Imagery and imagination as applied in (guided) therapeutics, such as in Breathwork therapy and other Mind-Body therapies, may consist of visually descriptive or figurative language, mental visualizations of objects, bodily functions and processes, and/or images and symbols.
Breathwork modalities that use imagery techniques are often enhanced by additional evocative music, spontaneously created art work, and/or by certain smells (burning incense, for instance), among other stimulating techniques that are thought to have a transformative effect on the participant i.e. breather.
As it is, the evoked mental images are generally applied to induce physiological and psychological changes, promote natural healing processes, control symptoms of physical and emotional trauma, and/or provide insight and self-awareness.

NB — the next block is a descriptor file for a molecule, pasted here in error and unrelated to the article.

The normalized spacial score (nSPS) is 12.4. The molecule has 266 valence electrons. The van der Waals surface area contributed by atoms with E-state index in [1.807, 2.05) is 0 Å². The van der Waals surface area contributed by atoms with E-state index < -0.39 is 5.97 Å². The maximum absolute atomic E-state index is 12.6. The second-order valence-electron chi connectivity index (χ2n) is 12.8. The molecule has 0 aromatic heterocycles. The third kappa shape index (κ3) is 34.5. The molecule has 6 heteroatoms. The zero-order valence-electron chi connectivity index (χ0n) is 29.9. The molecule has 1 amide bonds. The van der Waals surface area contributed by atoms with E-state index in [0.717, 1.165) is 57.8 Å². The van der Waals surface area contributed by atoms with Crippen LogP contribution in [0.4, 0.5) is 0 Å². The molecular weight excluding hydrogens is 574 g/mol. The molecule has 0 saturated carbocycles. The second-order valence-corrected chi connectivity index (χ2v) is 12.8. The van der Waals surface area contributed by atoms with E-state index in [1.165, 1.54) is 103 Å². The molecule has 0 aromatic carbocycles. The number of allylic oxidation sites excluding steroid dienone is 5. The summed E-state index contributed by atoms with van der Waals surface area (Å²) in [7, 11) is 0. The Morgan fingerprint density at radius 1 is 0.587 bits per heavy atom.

Imagery and visualization can be used to decrease stress, anxiety, depression, fears, tension, pains, or heart rate, to stimulate the immune system, to gain a deeper understanding of a past or present experience, to induce relaxation, or to bring about emotional release i.e. Catharsis.
For instance, in breathing exercises imagery may be used to accompany one’s breath pattern as follows: “I inhale calm and peace” and “I exhale stress, anxiety, and tension.”
Another example: one actually visualizes the trajectory of Life Energy Channels in one’s body and while inhaling imagines that Prana Vital Force is breathed in and flows through the visualized channels and clears physical, emotional, and/or mental blockages.
The way Tibetan Tummo Breathing is carried out is also an excellent illustration: one accompanies the breathing exercise by visualizing fanning an inner flame in the abdominal region just below the navel, which then creates a big fire and intense heat, to subsequently rise up along the spine while finally spreading across the body.